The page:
|Overview : |
South Africa`s has had a difficult history of colonisation, systematic dispossession and simultaneous legalisation of such dispossession in euro-centric and Roman Dutch Law based perspectives of people to land relationships. Section 25(6) and (9) of the Constitution envisages the institutionalisation of a “legally secure” tenure system. Since the dawn of democracy, the trajectory was to take up laws created immediately prior to 1994 and generally focused towards the spaces engineered by colonialism and apartheid: i) Policies for the upgrading of tenure by those in communal areas; ii) Policies and legislation on tenure for Restitution of Land Rights beneficiaries, and the same for iii) Labour Tenants, iv) farm-dwellers and workers. There was also development of new legal instruments for holding land that is restored or redistributed by the state, those include Trusts, Communal Property Associations, and others. The constitution also makes provision for traditional leadership with its own contested history as the processing of disputes in paramountcy’s indicates, however a dominant position common amongst is that the land is theirs that they hold on behalf of the people, they increasingly contest their role in relation to the municipality and service and delivery planning in their areas as well as the Communal Property Institutions usurping land portion’s within their jurisdiction; Their views have become increasingly resolute and farm off that which was envisaged in the White paper on land Reform;1.3 Increasingly over the last 18 years there have been serious Constitutional Court Judgements that need to be framed and managed through policy design and strategically communicated to the various contestants to tenure models.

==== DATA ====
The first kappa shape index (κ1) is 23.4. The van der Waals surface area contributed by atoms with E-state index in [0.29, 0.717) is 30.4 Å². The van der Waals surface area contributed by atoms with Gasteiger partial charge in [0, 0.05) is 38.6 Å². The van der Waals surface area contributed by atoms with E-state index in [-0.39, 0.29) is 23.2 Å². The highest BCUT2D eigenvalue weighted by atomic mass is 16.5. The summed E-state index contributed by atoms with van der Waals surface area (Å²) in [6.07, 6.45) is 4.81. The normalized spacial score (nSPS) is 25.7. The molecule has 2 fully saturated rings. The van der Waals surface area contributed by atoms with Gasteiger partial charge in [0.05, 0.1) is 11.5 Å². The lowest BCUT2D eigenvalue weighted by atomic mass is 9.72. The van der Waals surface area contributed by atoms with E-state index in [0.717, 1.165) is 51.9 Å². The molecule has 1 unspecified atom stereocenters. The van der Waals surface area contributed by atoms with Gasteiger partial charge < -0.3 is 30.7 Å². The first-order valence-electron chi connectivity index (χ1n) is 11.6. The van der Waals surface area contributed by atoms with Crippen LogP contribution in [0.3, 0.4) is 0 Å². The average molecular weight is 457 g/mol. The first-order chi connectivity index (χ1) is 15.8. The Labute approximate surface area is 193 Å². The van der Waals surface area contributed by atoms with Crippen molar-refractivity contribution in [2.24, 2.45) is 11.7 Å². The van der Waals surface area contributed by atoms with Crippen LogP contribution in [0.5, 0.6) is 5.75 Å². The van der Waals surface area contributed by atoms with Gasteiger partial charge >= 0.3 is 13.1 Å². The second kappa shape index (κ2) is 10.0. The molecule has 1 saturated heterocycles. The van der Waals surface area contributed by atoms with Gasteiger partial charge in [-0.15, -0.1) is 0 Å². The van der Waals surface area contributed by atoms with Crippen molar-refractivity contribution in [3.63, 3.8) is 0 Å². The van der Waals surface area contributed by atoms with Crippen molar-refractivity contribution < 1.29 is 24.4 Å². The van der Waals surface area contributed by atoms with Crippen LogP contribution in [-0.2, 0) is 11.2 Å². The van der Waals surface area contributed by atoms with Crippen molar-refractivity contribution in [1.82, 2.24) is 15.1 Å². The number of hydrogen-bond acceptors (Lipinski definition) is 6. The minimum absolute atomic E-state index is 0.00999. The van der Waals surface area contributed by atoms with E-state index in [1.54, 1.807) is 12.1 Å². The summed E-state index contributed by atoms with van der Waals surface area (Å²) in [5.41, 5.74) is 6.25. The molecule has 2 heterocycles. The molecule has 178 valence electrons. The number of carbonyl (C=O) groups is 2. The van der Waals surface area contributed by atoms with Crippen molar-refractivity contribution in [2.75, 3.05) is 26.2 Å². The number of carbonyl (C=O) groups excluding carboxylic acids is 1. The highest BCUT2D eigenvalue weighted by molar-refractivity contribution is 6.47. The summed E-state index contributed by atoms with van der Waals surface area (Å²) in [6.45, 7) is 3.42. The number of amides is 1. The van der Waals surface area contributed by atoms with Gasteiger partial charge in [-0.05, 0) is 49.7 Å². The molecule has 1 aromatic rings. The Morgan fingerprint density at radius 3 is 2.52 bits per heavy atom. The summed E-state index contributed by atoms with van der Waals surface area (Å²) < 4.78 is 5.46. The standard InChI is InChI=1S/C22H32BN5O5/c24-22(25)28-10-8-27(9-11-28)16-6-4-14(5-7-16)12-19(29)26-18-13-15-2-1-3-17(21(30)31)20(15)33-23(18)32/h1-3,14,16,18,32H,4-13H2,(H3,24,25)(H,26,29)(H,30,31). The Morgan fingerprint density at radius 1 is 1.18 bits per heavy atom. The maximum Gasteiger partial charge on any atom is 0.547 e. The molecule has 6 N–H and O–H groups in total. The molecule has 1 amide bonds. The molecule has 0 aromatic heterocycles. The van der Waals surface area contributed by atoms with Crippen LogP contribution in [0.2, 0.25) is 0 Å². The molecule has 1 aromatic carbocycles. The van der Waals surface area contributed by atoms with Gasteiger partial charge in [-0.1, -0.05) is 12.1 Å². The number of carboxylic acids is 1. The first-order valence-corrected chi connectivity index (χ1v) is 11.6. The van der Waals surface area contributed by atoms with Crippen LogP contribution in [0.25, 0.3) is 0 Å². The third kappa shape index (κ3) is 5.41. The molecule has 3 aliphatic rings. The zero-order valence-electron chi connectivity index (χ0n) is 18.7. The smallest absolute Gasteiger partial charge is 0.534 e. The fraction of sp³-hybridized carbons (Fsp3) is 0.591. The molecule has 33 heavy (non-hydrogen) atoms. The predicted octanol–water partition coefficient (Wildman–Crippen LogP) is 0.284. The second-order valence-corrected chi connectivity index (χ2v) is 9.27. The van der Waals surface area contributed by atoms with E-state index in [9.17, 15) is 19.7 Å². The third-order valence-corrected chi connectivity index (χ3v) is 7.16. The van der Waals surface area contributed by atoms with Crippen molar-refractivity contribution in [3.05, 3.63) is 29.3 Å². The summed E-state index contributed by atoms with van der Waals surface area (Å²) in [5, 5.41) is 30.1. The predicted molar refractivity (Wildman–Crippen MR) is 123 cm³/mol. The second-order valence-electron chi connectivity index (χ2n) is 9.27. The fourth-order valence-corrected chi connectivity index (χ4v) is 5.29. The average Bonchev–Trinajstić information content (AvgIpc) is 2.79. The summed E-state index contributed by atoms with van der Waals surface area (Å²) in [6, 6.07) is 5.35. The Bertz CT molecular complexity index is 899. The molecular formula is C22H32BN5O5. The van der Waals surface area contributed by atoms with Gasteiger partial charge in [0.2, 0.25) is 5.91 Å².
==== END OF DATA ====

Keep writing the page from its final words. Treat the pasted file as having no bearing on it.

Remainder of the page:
It is in this regard that UNDP together with the Department of Land & Rural Development requires services of a Research Instition to provide collation, analytical and initial compliance advise and technical support to drafting a Land Tenure Reform Framework Policy for South Africa